Many of the business owners I’ve worked with and spoken with over the years have deluded themselves into believing they actually have a business.
True, their business card and tax return might say business owner, but far too often what they’ve created is a job – and is some cases, not a very attractive job.
A business will never truly serve until you view what you are building as an asset. Now, I’m no accountant, but an asset is something that has lasting value – the kind people will pay to acquire. An asset is something that can retain its value even if you move on and pursue other interests, like taking a month to trek across Australia.
A job on the other just stops being a job when you decide to quit doing it.
Building an asset is much harder than building a job. It’s actually not that hard to get people to pay you for doing something they don’t know how to or don’t want to do.
Building an asset takes investing in you, in others, in creating things that didn’t exist before, in following through on audacious ideas. Building an asset almost always means letting go of your current thinking, finding ways to think bigger and surrounding yourself with people that lift you rather than hold you back.
Community as Asset
Brian Clark of Copyblogger realized early on that his path to building an asset was to first build a rabid community of people eager to hear from him. As any Copyblogger reader knows he did this by creating and giving incredible value through educational content.
As the community grew he added more resources and writers to increase the content output. As the community continued to grow he responded to the needs and requests of the community and built product after product that matched the needs of his community.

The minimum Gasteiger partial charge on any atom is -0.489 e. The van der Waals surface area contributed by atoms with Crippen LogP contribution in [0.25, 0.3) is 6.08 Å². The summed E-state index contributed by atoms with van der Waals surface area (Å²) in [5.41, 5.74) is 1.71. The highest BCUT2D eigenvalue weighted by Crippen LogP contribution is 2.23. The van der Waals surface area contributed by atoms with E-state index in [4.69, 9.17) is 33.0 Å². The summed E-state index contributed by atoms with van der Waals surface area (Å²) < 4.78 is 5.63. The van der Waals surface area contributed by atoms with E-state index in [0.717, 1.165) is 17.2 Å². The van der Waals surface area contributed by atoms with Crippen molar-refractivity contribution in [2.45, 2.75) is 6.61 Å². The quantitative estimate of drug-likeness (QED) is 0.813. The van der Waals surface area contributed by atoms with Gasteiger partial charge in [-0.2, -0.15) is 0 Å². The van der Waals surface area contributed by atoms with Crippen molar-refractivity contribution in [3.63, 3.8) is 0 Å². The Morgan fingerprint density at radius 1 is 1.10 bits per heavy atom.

Today, the Copyblogger community snaps up every new solid offering and has allowed Clark to create a rather profitable asset rather than a job.
Building as Asset
A client of mine, Sam Beckford, runs an incredibly successful group of music and dance studios in British Columbia. Sam was not from the industry so when he and his wife started the business he poured most of his efforts in to building a business that didn’t require him to be there to run it.
He’d also been a successful real estate investor over the years so it was quite natural for him include a building purchase in his plans. As his studio grew and expanded he started getting requests from other studios to teach them his approach.
He turned his method into a coaching program and began to encourage every studio client to buy or build their studio in an effort to guarantee that no matter what happened to the actual business, they would own an asset that allowed them to gain some return on their investment in the building of a business.
Now, of course, most of his coaching clients also happen to run terrifically successful studios, but they also own an asset that will multiply their ability to cash out rather than simply retire.
Work as Asset
I’ve been speaking with lots of sales groups lately due to the upcoming release of my sales oriented book Duct Tape Selling.
One of the things I’ve been imploring sales folks to do is to look at their work in building authority, a content platform and expertise as an asset vs. a chore.
Think about all the people you know that decide to get an MBA or some other type of training to advance their careers. Often they do this a night and around their family’s schedule.
Writing blog posts, learning how to navigate social media, deeply exploring a prospect’s community, providing value through content curation and volunteering to speak at industry events all take time.
Done correctly, however, each will allow you to build an asset that you can use to serve your customer and your company in deeper ways.
And, one of the greatest values of an asset of this nature is that it’s mostly portable. Your reputation, expertise and authority can move with you in the service of even greater opportunities.
Asset mindset is the only way to build a business or career that allows you to live the life you choose more fully.